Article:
my father; heaven has laid sorrows upon me of yet another kind; for the
chiefs from all our islands, Dulichium, Same, and the woodland island of
Zacynthus, as also all the principal men of Ithaca itself, are eating up
my house under the pretext of paying their court to my mother, who
will neither point blank say that she will not marry, {7} nor yet bring
matters to an end; so they are making havoc of my estate, and before
long will do so also with myself."
"Is that so?" exclaimed Minerva, "then you do indeed want Ulysses home
again. Give him his helmet, shield, and a couple of lances, and if he is
the man he was when I first knew him in our house, drinking and making
merry, he would soon lay his hands about these rascally suitors, were
he to stand once more upon his own threshold. He was then coming from
Ephyra, where he had been to beg poison for his arrows from Ilus, son of
Mermerus. Ilus feared the ever-living gods and would not give him any,
but my father let him have some, for he was very fond of him. If Ulysses
is the man he then was these suitors will have a short shrift and a
sorry wedding.
"But there! It rests with heaven to determine whether he is to return,
and take his revenge in his own house or no; I would, however, urge you
to set about trying to get rid of these suitors at once. Take my advice,
call the Achaean heroes in assembly to-morrow morning--lay your case
before them, and call heaven to bear you witness. Bid the suitors take
themselves off, each to his own place, and if your mother's mind is set
on marrying again, let her go back to her father, who will find her
a husband and provide her with all the marriage gifts that so dear a
daughter may expect. As for yourself, let me prevail upon you to take
the best ship you can get, with a crew of twenty men, and go in quest
of your father who has so long been missing. Some one may tell
you something, or (and people often hear things in this way) some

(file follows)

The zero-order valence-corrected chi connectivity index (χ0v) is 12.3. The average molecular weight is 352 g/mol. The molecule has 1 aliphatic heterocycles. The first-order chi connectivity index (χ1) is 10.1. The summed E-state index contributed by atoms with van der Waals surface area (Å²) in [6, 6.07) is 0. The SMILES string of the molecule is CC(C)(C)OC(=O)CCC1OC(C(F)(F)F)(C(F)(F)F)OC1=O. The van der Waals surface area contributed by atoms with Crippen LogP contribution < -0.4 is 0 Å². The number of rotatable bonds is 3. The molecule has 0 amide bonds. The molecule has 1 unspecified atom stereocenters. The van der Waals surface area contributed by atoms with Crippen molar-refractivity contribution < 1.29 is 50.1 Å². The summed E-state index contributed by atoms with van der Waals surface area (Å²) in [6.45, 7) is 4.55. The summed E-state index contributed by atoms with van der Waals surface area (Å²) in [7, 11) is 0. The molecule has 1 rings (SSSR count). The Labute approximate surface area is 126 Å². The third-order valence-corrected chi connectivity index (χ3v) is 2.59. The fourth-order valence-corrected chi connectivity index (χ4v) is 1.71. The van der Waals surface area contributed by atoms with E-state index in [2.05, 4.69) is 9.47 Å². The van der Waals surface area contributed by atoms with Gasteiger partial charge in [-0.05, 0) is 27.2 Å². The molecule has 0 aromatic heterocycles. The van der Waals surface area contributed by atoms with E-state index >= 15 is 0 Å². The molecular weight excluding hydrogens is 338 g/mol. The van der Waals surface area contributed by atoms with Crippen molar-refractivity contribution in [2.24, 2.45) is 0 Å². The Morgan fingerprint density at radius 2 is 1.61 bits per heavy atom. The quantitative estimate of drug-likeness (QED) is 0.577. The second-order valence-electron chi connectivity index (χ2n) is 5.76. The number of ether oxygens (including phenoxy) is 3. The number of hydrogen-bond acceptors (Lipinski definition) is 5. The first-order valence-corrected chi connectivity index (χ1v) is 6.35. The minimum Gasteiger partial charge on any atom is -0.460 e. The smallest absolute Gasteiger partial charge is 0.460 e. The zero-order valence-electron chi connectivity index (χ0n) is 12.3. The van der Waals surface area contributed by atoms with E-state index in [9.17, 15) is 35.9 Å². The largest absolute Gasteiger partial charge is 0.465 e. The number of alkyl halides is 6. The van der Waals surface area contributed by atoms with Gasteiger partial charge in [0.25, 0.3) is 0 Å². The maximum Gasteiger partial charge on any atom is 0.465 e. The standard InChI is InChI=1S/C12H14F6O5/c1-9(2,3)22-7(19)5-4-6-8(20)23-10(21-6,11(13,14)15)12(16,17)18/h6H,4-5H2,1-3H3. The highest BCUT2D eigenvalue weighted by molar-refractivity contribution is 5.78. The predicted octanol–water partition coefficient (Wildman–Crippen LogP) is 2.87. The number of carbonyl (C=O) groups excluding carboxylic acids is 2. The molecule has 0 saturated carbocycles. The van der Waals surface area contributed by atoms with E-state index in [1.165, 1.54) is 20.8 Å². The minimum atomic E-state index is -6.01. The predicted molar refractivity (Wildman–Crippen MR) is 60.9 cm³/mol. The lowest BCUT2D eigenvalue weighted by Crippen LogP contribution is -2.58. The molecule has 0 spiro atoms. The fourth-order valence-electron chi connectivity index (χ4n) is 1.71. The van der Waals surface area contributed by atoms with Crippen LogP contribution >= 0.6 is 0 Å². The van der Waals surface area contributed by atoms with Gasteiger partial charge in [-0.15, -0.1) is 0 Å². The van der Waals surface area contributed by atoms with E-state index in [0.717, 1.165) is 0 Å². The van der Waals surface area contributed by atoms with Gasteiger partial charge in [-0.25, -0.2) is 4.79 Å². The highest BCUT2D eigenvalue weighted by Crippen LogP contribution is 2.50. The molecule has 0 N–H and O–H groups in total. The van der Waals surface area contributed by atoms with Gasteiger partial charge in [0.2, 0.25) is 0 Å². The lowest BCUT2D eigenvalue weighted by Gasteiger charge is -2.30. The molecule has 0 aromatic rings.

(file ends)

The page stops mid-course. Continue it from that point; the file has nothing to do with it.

heaven-sent message may direct you. First go to Pylos and ask Nestor;
thence go on to Sparta and visit Menelaus, for he got home last of all
the Achaeans; if you hear that your father is alive and on his way home,
you can put up with the waste these suitors will make for yet another
twelve months. If on the other hand you hear of his death, come home at
once, celebrate his funeral rites with all due pomp, build a barrow
to his memory, and make your mother marry again. Then, having done all
this, think it well over in your mind how, by fair means or foul, you
may kill these suitors in your own house. You are too old to plead
infancy any longer; have you not heard how people are singing Orestes'
praises for having killed his father's murderer Aegisthus? You are a
fine, smart looking fellow; show your mettle, then, and make yourself a
name in story. Now, however, I must go back to my ship and to my crew,
who will be impatient if I keep them waiting longer; think the matter
over for yourself, and remember what I have said to you."
"Sir," answered Telemachus, "it has been very kind of you to talk to me
in this way, as though I were your own son, and I will do all you tell
me; I know you want to be getting on with your voyage, but stay a little
longer till you have taken a bath and refreshed yourself. I will then
give you a present, and you shall go on your way rejoicing; I will give
you one of great beauty and value--a keepsake such as only dear friends
give to one another."
Minerva answered, "Do not try to keep me, for I would be on my way at
once. As for any present you may be disposed to make me, keep it till
I come again, and I will take it home with me. You shall give me a very
good one, and I will give you one of no less value in return."
With these words she flew away like a bird into the air, but she had
given Telemachus courage, and had made him think more than ever about
his father. He felt the change, wondered at it, and knew that the
stranger had been a god, so he went straight to where the suitors were
sitting.